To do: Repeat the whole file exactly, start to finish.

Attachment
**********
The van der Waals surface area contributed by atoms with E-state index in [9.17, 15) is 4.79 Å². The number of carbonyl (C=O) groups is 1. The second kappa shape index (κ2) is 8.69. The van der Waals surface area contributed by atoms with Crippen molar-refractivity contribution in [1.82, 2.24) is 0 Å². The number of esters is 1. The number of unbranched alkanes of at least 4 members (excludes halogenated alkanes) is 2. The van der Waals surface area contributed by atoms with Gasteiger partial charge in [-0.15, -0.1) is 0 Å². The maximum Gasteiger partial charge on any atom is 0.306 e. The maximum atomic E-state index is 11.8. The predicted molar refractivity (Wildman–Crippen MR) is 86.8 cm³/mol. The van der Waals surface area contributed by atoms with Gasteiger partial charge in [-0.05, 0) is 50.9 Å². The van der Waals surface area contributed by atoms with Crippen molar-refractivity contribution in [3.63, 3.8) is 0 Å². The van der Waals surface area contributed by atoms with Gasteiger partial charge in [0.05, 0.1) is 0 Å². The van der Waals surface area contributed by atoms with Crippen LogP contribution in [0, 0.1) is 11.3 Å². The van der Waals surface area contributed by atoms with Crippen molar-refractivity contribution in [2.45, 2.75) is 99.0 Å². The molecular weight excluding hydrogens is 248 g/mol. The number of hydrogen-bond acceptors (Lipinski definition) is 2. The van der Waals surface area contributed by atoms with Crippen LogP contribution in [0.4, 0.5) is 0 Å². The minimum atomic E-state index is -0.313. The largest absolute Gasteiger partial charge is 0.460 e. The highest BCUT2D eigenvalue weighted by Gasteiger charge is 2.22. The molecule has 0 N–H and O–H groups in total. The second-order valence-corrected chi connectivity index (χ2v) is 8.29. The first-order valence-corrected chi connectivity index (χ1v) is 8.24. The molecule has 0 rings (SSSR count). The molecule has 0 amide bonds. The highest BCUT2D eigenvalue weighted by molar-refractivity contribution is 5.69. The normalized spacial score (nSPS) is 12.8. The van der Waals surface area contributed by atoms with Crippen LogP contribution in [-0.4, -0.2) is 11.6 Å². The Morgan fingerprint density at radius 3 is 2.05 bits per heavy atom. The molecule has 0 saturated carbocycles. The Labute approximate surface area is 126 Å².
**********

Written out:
The van der Waals surface area contributed by atoms with E-state index in [9.17, 15) is 4.79 Å². The number of carbonyl (C=O) groups is 1. The second kappa shape index (κ2) is 8.69. The van der Waals surface area contributed by atoms with Crippen molar-refractivity contribution in [1.82, 2.24) is 0 Å². The number of esters is 1. The number of unbranched alkanes of at least 4 members (excludes halogenated alkanes) is 2. The van der Waals surface area contributed by atoms with Gasteiger partial charge in [-0.15, -0.1) is 0 Å². The maximum Gasteiger partial charge on any atom is 0.306 e. The maximum atomic E-state index is 11.8. The predicted molar refractivity (Wildman–Crippen MR) is 86.8 cm³/mol. The van der Waals surface area contributed by atoms with Gasteiger partial charge in [-0.05, 0) is 50.9 Å². The van der Waals surface area contributed by atoms with Crippen molar-refractivity contribution in [3.63, 3.8) is 0 Å². The van der Waals surface area contributed by atoms with Gasteiger partial charge in [0.05, 0.1) is 0 Å². The van der Waals surface area contributed by atoms with Crippen LogP contribution in [0, 0.1) is 11.3 Å². The van der Waals surface area contributed by atoms with Crippen molar-refractivity contribution in [2.45, 2.75) is 99.0 Å². The molecular weight excluding hydrogens is 248 g/mol. The number of hydrogen-bond acceptors (Lipinski definition) is 2. The van der Waals surface area contributed by atoms with Crippen LogP contribution in [0.4, 0.5) is 0 Å². The minimum atomic E-state index is -0.313. The largest absolute Gasteiger partial charge is 0.460 e. The highest BCUT2D eigenvalue weighted by Gasteiger charge is 2.22. The molecule has 0 N–H and O–H groups in total. The second-order valence-corrected chi connectivity index (χ2v) is 8.29. The first-order valence-corrected chi connectivity index (χ1v) is 8.24. The molecule has 0 rings (SSSR count). The molecule has 0 amide bonds. The highest BCUT2D eigenvalue weighted by molar-refractivity contribution is 5.69. The normalized spacial score (nSPS) is 12.8. The van der Waals surface area contributed by atoms with Crippen LogP contribution in [-0.4, -0.2) is 11.6 Å². The Morgan fingerprint density at radius 3 is 2.05 bits per heavy atom. The molecule has 0 saturated carbocycles. The Labute approximate surface area is 126 Å².